The dark area of the screen is slowly shrinking, but it would be great if I could get to the settings to enable mobile hotspot; then that way I’d at least have internet when away from wifi.
Well, I spoke to soon. I changed headsets a few minutes ago* and now the disabled phone is hogging Bluetooth.
*I wear headsets almost all the time. What I like about the Sony WI-C400 is that when not actively listening to it, I can take the buds out of my ears and the unit will still stay securely around your neck. This way I don’t misplace them, the cats don’t get them, and I have them handy when needed.
On my current and previous phones, both Pixels, I can pull down the shade even when the screen is locked. I can tap the Bluetooth button to turn it off or on, without unlocking. There’s also a power button there I can tap to shut down or restart. Depending on what part of the screen is unresponsive, you might be able to tap those, even if you can’t unlock.
And that is because you cannot be sure the data has been completely written to the card if you tell it to save then immediately yank it out. It’s not an electrical current issue. This was more of an issue with slow-write media like floppy disks than the data storage methods we have now.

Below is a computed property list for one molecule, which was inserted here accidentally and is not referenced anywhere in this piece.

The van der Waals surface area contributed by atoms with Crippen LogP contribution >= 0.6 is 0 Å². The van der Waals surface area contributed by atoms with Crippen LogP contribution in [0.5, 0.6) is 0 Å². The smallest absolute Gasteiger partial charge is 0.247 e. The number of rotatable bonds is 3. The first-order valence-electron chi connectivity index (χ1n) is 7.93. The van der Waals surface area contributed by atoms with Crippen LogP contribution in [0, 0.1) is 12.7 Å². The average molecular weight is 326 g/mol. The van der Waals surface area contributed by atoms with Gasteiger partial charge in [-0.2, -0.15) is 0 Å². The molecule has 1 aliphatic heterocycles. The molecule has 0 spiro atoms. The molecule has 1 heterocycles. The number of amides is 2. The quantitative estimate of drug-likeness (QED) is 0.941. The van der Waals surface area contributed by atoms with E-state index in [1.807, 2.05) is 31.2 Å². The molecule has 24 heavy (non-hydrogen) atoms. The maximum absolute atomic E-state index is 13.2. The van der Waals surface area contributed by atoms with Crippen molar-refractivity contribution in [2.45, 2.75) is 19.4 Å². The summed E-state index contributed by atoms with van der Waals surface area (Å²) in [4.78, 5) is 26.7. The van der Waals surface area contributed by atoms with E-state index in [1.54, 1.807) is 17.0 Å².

I can pull down the shade and tap the Bluetooth icon, but then I’m challenged to unlock the screen. Strangely enough, of all the various settings icons on the shade not all of them require authentication. But the Bluetooth one does.
The screen has a physical problem due to water exposure; I remember now how and when that happened, but we needn’t digress on that. So the forced reboot works fine, but doesn’t solve the immediate problem of getting this phone powered down, or its Bluetooth disabled.
I’ve seen and tried various instructions online to do a forced shutdown, some even for this OEM and model, but all I’ve gotten is a normal restart.
What model is it? There should be a way to force it to reboot into the bootloader to re-flash the SW. Then you can power it down if it is an option or let the battery discharge. In either case, it won’t activate Bluetooth.